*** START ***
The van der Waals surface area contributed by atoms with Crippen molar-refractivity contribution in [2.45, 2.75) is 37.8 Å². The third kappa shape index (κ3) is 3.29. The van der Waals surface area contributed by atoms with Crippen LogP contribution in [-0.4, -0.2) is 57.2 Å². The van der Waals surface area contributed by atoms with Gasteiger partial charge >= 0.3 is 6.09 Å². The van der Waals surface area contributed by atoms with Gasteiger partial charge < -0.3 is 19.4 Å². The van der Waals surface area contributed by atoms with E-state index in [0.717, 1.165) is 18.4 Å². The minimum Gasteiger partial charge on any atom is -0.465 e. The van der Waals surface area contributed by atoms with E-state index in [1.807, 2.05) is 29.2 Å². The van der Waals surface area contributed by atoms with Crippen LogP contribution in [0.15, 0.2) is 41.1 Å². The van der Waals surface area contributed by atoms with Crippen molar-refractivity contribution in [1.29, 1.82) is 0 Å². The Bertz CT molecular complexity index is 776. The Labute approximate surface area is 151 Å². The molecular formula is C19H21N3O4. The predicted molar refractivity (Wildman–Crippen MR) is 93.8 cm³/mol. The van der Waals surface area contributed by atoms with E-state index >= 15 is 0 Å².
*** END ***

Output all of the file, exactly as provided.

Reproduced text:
The van der Waals surface area contributed by atoms with Crippen molar-refractivity contribution in [2.45, 2.75) is 37.8 Å². The third kappa shape index (κ3) is 3.29. The van der Waals surface area contributed by atoms with Crippen LogP contribution in [-0.4, -0.2) is 57.2 Å². The van der Waals surface area contributed by atoms with Gasteiger partial charge >= 0.3 is 6.09 Å². The van der Waals surface area contributed by atoms with Gasteiger partial charge < -0.3 is 19.4 Å². The van der Waals surface area contributed by atoms with E-state index in [0.717, 1.165) is 18.4 Å². The minimum Gasteiger partial charge on any atom is -0.465 e. The van der Waals surface area contributed by atoms with E-state index in [1.807, 2.05) is 29.2 Å². The van der Waals surface area contributed by atoms with Crippen LogP contribution in [0.15, 0.2) is 41.1 Å². The van der Waals surface area contributed by atoms with Crippen molar-refractivity contribution in [1.29, 1.82) is 0 Å². The Bertz CT molecular complexity index is 776. The Labute approximate surface area is 151 Å². The molecular formula is C19H21N3O4. The predicted molar refractivity (Wildman–Crippen MR) is 93.8 cm³/mol. The van der Waals surface area contributed by atoms with E-state index >= 15 is 0 Å².